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Catherine Coulter among guests at Author’s Luncheon

By
From page B1 | November 4, 2011 |

Catherine Coulter will speak at the Author's Luncheon on Sunday.

FAIRFIELD — Catherine Coulter’s newest book, “The Prince of Ravenscar,” hits store shelves Tuesday.

Her 15th book in the FBI suspense series, “Split Second,” was released in July. Her 16th book in the series, “Backfire,” is due out next summer.

Author’s Luncheon

  • 10:30 a.m. Sunday
  • Clubhouse at Rancho Solano, 3250 Rancho Solano Parkway, Fairfield
  • 421-8075
  • http://www.solanolibraryfoundation.org.

“This one is going really fast, only four months,” she said of “Backfire.” “Maybe that’ll happen once more before I croak over the keyboard.”

Yet, the author of 68 books (60 of them have been on The New York Times bestseller list) doesn’t consider herself prolific.

While the books represent oodles of words, Coulter only places herself in the upper third of the writing continuum, saying “Nora Roberts is over the moon with more than 300 novels under her belt and someone like Jean Auel writes one book possibly every five years.”

“I used to write two books a year,” she said. “I lengthened the writing time to eight months. Amazingly, those two months have made all the difference.”

Coulter is one of six authors at Sunday’s Author’s Luncheon. The event raises money for Solano County Library literacy programs.

She started writing historical romances. Then she added suspense thrillers.

Though they are very different genres, Coulter said she likes both equally.

“The suspense thrillers are more of a challenge,” she said, adding that it’s important to keep the reader engrossed. “The more convoluted and complex, the better.”

The FBI series is the most work and attention to detail is important in the series, Coulter said.

Two more FBI books are next, rather than a historical book.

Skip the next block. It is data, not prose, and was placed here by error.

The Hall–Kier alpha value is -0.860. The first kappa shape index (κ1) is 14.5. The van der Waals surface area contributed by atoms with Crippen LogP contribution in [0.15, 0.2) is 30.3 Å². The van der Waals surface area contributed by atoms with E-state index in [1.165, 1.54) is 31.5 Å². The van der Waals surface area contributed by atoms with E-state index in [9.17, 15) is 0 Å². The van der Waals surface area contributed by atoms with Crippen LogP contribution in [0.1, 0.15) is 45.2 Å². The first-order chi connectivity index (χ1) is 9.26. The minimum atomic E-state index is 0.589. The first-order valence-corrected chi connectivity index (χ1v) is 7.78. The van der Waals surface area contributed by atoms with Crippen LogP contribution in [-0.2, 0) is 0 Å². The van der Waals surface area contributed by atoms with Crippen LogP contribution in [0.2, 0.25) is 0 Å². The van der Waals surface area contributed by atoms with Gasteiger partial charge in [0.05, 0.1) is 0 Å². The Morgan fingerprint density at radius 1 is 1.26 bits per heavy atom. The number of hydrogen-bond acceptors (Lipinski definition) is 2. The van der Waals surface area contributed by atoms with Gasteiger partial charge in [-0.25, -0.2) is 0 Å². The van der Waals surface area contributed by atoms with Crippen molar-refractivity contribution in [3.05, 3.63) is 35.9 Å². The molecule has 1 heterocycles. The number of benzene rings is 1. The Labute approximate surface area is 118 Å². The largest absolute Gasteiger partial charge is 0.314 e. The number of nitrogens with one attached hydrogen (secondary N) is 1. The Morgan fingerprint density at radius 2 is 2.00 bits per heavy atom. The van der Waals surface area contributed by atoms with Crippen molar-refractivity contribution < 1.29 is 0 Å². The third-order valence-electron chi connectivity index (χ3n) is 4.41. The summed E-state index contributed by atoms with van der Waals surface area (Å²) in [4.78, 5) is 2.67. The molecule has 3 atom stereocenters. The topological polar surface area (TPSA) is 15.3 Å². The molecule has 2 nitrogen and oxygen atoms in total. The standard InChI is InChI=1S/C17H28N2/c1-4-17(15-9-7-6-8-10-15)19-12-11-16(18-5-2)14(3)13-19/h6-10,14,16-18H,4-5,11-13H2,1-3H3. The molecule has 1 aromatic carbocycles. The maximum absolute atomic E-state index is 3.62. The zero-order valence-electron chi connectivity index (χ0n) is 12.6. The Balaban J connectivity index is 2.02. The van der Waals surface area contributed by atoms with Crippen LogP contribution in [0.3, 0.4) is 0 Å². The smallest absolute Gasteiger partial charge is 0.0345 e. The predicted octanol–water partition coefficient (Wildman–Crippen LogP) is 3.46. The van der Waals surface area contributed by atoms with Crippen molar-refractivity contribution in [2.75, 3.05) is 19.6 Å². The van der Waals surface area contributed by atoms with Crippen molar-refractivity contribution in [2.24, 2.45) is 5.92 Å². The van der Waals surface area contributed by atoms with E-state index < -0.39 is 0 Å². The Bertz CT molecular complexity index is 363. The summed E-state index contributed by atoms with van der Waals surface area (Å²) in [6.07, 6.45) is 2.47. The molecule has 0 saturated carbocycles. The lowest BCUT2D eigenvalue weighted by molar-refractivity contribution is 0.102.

While the FBI series has a life of its own, Coulter said it’s still easy to keep the momentum going.

“I hope to know when it’s no longer fresh,” she said. “I hope if I don’t see it, the publisher will see it.”

She said it still feels right for her to continue writing the series.

“We all know enough authors who have gone beyond what they should have,” Coulter said. “Keep your toes crossed I’ll know when.”

Coulter’s first book, “The Autumn Countess,” was published in 1978.

Since then, the way books are read and published have changed. And the Internet has opened a whole new world for research and connecting with fans.

Coulter said she doesn’t research novels since she doesn’t know what they’re about until she writes them.

“I holler to my assistant for the schedule for the San Francisco Symphony for December 2010, for example, or ‘Can you shoot someone standing on a cliff while on a moving boat?’ ” Coulter said.

Old-fashioned ways also work.

In “Backfire,” Coulter is bringing back characters from “Target.”

The San Francisco Federal Building is home to one of the main characters, a United States deputy marshal.

Coulter visited the building and spoke with a deputy marshal and learned that while they have lights and sirens, they often drive on the side of the road, which leads to a lot of flat tires.

“Where are you going to find that except from the horses’ mouth?” Coulter said.

Coulter also employs social media to stay in touch with her fans.

She posts to Twitter. On her Facebook page, she even talks professional football and the weather. She encourages everyone to check out her Facebook page.

“I am news central,” she said. “You get a little tiny dose of me every day, which is enough.”

A fan posted on Coulter’s Facebook page that she would make a 90-minute drive to Fairfield Sunday so she could see the author.

The Bay Area resident usually limits her speaking engagements to three a year. The Author’s Luncheon is an extra one.

It offers Coulter a chance to support libraries, which she feels are necessary to the universe. She admitted that proximity also helped.

“If you happened to be in Idaho, I’d probably tell you nicely to hang it up,” Coulter said, and laughed.

Other authors at the event are Jo-Ann Mapson, Carmen ‘T’ Bernier-Grand, Michael Hager, Paul McHugh and Cheryl Forberg.

Reach Amy Maginnis-Honey at 427-6957 or amaginnis@dailyrepublic.net.

Amy Maginnis-Honey

Amy Maginnis-Honey

Amy Maginnis-Honey joined the staff of the Daily Republic in 1980. She’ll tell you she was only 3 at the time. Over the past three decades she’s done a variety of jobs in the newsroom. Today, she covers arts and entertainment and writes for the Living and news pages.
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